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LaSalle.St.Station Jun 27, 2018 12:12 AM

Quote:

Originally Posted by Clarkkent2420 (Post 8233929)
Setting aside the architecture, there are some practical realities at hand:
1. The head house has and will continue to fall further disrepair; Amtrak loses a billion a year and the only thing keeping the bills even close to paid in Chicago is their Metra lease - and Metra doesn’t use or care about the head house.

2. Understanding #1, the only way to get someone else to be responsible for maintaining the asset, which IS essential for Amtrak operations, is to monetize the retail and office areas of the existing building, along with any air rights.

3. Transferring development rights to the adjacent parcel gives Amtrak more money up front but far less whole dollars over time - think of the aggregate cost of an amortizing mortgage vs up front prepayment. Presumably the only way Amtrak can afford to cover the aggregate maintenance is if they book a high-dollar annuity.

4. None of the prior overbuild proposals have been remotely feasible, or else they would have been executed. I remember the LaGrange plan bifurcated Landmrked interior spaces with structural elements.

5. Given all above, and understanding how much ANY redevelopment would impact the existing building, it would seem the choices at hand are (a) Try to match beaux arts and cross your fingers, (b) Soldier Field-level contrast, or (c) “Different but compatible”.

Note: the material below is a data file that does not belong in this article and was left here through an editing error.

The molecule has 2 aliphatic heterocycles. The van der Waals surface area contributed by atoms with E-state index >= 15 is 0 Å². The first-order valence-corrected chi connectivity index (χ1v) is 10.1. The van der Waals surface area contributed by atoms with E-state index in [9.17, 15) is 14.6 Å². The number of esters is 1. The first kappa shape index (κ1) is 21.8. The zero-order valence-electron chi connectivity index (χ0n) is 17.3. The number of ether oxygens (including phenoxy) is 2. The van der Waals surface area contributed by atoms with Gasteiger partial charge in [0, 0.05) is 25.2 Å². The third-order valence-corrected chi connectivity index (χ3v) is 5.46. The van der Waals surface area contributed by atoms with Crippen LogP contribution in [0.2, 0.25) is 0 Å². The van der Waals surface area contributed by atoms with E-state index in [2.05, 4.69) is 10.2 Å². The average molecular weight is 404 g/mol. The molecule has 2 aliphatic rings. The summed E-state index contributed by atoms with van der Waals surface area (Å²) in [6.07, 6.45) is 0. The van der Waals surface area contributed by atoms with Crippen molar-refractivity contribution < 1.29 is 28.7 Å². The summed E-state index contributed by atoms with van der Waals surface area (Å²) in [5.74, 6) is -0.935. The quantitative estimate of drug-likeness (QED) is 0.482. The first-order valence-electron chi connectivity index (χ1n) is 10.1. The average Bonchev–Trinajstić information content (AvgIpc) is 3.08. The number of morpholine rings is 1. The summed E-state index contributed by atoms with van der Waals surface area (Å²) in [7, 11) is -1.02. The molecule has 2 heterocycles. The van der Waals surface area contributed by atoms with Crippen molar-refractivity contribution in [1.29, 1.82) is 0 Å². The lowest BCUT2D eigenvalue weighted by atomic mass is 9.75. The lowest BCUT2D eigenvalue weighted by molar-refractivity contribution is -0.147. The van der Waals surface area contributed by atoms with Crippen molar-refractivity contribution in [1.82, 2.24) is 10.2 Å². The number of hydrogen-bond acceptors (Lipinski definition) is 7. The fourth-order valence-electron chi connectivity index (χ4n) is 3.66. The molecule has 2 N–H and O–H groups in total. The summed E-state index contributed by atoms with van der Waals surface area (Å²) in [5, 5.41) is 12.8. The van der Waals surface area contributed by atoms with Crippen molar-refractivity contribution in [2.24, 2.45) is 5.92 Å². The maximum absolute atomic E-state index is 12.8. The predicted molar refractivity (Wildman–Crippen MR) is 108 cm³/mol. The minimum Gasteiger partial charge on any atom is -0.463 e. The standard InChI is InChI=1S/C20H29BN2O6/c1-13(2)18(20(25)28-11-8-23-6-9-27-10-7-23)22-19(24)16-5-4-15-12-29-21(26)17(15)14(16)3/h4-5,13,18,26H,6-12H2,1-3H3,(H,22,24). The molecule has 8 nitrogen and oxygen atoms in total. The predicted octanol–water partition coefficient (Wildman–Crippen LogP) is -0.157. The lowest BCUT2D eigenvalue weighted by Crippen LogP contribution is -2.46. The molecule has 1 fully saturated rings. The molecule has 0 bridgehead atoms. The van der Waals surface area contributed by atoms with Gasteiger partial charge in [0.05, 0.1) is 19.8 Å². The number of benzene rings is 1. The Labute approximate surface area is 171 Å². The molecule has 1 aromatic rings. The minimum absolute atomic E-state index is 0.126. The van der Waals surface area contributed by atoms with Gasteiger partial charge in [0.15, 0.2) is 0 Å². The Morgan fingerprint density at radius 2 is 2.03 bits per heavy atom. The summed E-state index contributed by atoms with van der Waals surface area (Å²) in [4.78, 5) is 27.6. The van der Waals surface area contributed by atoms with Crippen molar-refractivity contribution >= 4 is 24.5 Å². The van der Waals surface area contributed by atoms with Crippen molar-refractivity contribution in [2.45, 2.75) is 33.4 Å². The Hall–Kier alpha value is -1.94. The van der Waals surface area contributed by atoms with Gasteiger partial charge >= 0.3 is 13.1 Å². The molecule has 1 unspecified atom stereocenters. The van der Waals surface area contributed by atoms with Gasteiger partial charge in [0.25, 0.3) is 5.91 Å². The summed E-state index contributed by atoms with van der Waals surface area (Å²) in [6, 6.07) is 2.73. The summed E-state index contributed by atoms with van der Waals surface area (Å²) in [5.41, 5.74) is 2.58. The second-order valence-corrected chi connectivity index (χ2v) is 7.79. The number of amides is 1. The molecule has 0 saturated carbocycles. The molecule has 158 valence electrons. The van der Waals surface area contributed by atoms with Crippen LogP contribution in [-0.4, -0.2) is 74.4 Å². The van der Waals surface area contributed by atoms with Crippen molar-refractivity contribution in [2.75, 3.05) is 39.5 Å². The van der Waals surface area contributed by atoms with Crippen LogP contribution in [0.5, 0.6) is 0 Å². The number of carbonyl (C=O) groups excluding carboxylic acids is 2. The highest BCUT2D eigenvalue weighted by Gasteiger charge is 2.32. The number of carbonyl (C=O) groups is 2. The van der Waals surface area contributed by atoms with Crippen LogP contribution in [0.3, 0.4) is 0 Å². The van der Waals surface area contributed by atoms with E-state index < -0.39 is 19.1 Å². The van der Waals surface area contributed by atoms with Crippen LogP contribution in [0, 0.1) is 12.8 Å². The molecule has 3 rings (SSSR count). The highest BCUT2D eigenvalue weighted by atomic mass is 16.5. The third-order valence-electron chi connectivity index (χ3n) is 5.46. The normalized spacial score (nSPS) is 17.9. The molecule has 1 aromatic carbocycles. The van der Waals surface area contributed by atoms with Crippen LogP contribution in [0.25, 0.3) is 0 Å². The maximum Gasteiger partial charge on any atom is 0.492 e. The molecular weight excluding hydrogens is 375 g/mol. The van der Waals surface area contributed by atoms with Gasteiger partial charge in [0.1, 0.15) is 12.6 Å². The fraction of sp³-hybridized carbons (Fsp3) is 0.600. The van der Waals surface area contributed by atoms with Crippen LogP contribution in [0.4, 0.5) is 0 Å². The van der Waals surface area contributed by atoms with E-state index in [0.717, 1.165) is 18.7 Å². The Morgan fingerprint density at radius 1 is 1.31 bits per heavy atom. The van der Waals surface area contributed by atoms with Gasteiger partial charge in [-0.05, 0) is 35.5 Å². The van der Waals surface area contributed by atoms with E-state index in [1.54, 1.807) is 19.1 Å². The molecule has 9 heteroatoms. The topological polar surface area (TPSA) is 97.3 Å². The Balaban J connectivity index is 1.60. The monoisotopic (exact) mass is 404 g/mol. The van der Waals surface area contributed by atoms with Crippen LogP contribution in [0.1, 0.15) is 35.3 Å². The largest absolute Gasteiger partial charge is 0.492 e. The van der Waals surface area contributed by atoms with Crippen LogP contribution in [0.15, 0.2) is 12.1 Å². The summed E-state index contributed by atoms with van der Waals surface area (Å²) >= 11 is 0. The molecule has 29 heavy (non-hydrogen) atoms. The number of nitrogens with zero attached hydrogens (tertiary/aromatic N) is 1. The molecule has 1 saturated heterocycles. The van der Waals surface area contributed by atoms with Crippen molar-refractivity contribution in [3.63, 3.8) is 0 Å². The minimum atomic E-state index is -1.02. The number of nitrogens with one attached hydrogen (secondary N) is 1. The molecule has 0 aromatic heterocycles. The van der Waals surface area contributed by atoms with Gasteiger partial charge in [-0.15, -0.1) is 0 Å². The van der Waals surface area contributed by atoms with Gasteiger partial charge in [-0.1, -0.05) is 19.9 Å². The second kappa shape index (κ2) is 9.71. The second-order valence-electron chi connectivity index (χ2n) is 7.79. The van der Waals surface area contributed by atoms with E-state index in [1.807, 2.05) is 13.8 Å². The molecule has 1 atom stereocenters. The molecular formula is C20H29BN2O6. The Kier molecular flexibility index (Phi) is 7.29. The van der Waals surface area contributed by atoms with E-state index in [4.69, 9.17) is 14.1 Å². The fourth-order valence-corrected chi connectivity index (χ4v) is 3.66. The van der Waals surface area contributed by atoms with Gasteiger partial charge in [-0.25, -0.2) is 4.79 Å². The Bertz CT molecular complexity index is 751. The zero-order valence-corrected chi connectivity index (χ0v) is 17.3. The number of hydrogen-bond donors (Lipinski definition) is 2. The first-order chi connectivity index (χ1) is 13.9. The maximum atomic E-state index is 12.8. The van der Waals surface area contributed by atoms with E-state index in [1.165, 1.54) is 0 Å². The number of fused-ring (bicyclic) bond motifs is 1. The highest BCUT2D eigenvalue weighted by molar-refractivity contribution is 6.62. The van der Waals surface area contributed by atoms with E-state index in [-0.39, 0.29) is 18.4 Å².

6. Preservationists have vastly different opinions on how to approach this quandary across the world. Many think trying to replicate the original is a bigger insult than a completely different architectural language.

er.


Wasnt the head house the structure that used to exist between the north and south sheds ?

ardecila Jun 27, 2018 12:21 AM

^ No, that was the concourse, not the headhouse.

I'm neither excited nor offended by this design... as Clarkkent pointed out, it's just a "quiet" strategy that tries to be relatively inconspicuous in the sea of West Loop econoboxes. Hopefully the lighting will reflect this too, illuminating the historic masonry parts while letting the new addition sit in relative darkness. Certainly if the architects tried to do something shiny and splashy like Hearst Tower but they didn't nail it, the result would be far more cringe-inducing than this.

There are a lot of interesting ways they could have gone with this, though. If I didn't know it was steel and glass, it almost looks like a subdued Brutalism, like the amazing nuanced buildings that Josep Lluis Sert did at Harvard and BU. If Harry Weese were still around, he would undoubtedly propose something powerful here in a similar vein.

bnk Jun 27, 2018 12:44 AM

Goettsch Partners are getting panned in the comment action in their business site on LinkedIn.

95 % highly negative

I can assure you GP will read those comments and architeture reviews more than anything posted here.


I would not be supprised for them to do some kind of fix

I imagine they already spent a lot into the design


It boggles my mind that they could not imagine the across the board negative feedback by almost everyone save those at GP

GP does great work in general


It’s like they outsourced this to an intern or something


GP actually took down the post on LinkedIn very recently